Perhaps the most promising factor in the recent incident involving Kevin-Prince Boateng — the Ghanaian-German midfielder for the venerable Italian soccer club AC Milan, kicked the ball into the stands and walked off the field in the middle of the game after having reached his limit of being subjected to the vile racial abuse by some fans of Milan’s opponent Pro Patria — was the loud and demonstrative cheer that other Pro Patria fans accorded the Milan players when they joined Boateng in solidarity thus ending the game.
One thing is quite clear: The open — even prideful — use of the ugliest racist invectives imaginable that has become a ubiquitous staple of Europe’s soccer grounds will not disappear via legal steps and institutional interventions by the relevant authorities such as teams, leagues and federations. Rather, they will only do so if and when the fans themselves will find such language and behavior unacceptable. Only the fans can raise the threshold of shame which will eliminate this scourge and make the public expression of racism an iron-clad taboo. What European soccer needs is a “London, Ontario” moment in which a racist fan who had abused Wayne Simmonds, a black Canadian hockey player for the Philadelphia Flyers, by, among others, throwing a banana on the ice was turned in by other fans which subsequently led to the racist fan’s prosecution by the authorities. As long as a majority of fans tacitly tolerates racist invectives towards players (and opposing fans) by a vocal and assertive minority that often enjoys legitimacy for being viewed as the team’s only true and most loyal fans, this scourge will not disappear from Europe’s soccer stadia.
Taking pride in racist chants and behavior is, after all, not part of general European culture and discourse. Indeed it barely exists in any other European sports besides soccer. Why there? Because winning in this most important cultural icon attains a special importance, especially for men. And this constitutes the toxic brew.
Since sports are almost always adversarial, and since they are competitive contests, winning plays a crucial role. The importance accorded to winning creates an atmosphere in which contestants and their supporters will do everything to achieve victory. This includes deriding the opponent, taunting him, making him uncomfortable and insecure, trash talking and “getting into his head”. After all, these are among the most powerful components of what is “home field advantage,” “the 12th man” to stay with football (of the American or Association variety). And who is to decree what constitutes permissible language and behavior in the act of exercising partisanship? If fans can make fun of a contestant’s looks or the colors of his uniform, who is to say that they cannot deride his race? Who is to draw the line of properness and with what logic?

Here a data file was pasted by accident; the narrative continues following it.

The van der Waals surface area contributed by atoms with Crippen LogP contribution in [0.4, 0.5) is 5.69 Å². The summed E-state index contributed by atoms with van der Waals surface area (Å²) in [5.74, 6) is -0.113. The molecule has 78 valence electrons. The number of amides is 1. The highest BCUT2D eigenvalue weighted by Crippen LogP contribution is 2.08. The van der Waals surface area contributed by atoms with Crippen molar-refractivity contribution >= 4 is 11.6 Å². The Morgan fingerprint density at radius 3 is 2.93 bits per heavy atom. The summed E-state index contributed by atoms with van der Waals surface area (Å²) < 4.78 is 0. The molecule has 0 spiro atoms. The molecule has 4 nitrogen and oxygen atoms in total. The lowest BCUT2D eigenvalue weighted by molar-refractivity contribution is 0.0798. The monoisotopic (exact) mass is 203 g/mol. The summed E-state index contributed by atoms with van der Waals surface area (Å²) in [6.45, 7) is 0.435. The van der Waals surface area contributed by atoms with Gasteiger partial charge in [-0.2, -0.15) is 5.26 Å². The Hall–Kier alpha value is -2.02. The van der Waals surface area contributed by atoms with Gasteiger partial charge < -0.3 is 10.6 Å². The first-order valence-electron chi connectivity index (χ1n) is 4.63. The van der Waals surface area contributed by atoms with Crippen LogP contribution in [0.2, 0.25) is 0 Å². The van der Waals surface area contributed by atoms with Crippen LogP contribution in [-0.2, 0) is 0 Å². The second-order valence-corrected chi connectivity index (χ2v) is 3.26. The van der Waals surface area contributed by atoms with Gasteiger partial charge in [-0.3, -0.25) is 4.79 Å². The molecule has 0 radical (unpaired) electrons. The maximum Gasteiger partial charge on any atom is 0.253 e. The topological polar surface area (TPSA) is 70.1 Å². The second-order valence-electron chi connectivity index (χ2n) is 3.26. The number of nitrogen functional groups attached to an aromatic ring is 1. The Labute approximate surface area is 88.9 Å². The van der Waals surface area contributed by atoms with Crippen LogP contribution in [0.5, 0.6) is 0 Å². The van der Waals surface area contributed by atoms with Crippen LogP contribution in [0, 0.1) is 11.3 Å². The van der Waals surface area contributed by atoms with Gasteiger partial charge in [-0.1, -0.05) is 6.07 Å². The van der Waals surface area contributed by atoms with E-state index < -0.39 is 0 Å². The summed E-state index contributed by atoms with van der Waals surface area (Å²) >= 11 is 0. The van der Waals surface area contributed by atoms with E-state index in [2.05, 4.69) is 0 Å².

The more important the sport’s cultural standing is in a society, the more important winning in it becomes. With soccer being by far the most culturally dominant sport in Europe (and Latin America as well, where European-style fan behavior is also commonplace) winning in it becomes paramount and non-negotiable. As to the role of men: they have been massively overrepresented in the production and consumption of soccer (and similar culturally dominant team sports) since its modern incarnation in the late 19th century. Women remained excluded from the sports world on both sides of the Atlantic until the major changes wrought by the feminist movement of the late 1960s and early 1970s which, in the meantime, have rendered women close to men’s equivalents in terms of their numerical presence as athletes. However, women’s involvement as fans has thus far assumed a different trajectory in that their following of sports varies both in its quantity and texture from that of their typical male counterpart.
Moreover, it is on this dimension that there exists a major difference between the venues in American team sports and European soccer with the former featuring a much larger presence of female spectators compared to the latter’s continued paucity, especially on the grounds of lesser pedigreed teams. And even though the ugliest expressions of racism, xenophobia and homophobia have been subdued — though far from eliminated — at Europe’s top-tier leagues where appearances do matter for the global product that these leagues are hawking to a global audience, the event from Pro Patria’s ground which caused Kevin-Prince Boateng to exit from his torment remains quite the norm in the venues of European soccer’s lesser leagues. Not coincidentally, there are far fewer female spectators attending matches in these leagues as there are in the fancy stadia of the top leagues. There is no question that a larger percentage of female spectators in European soccer would help diminish, if not eliminate, the abominable behavior and language that have continued to mar “the beautiful game” as soccer fans so proudly — and quite plausibly — like to tout this sport. It would not be the first time that women would assume the role of men’s civilizing agents in human history.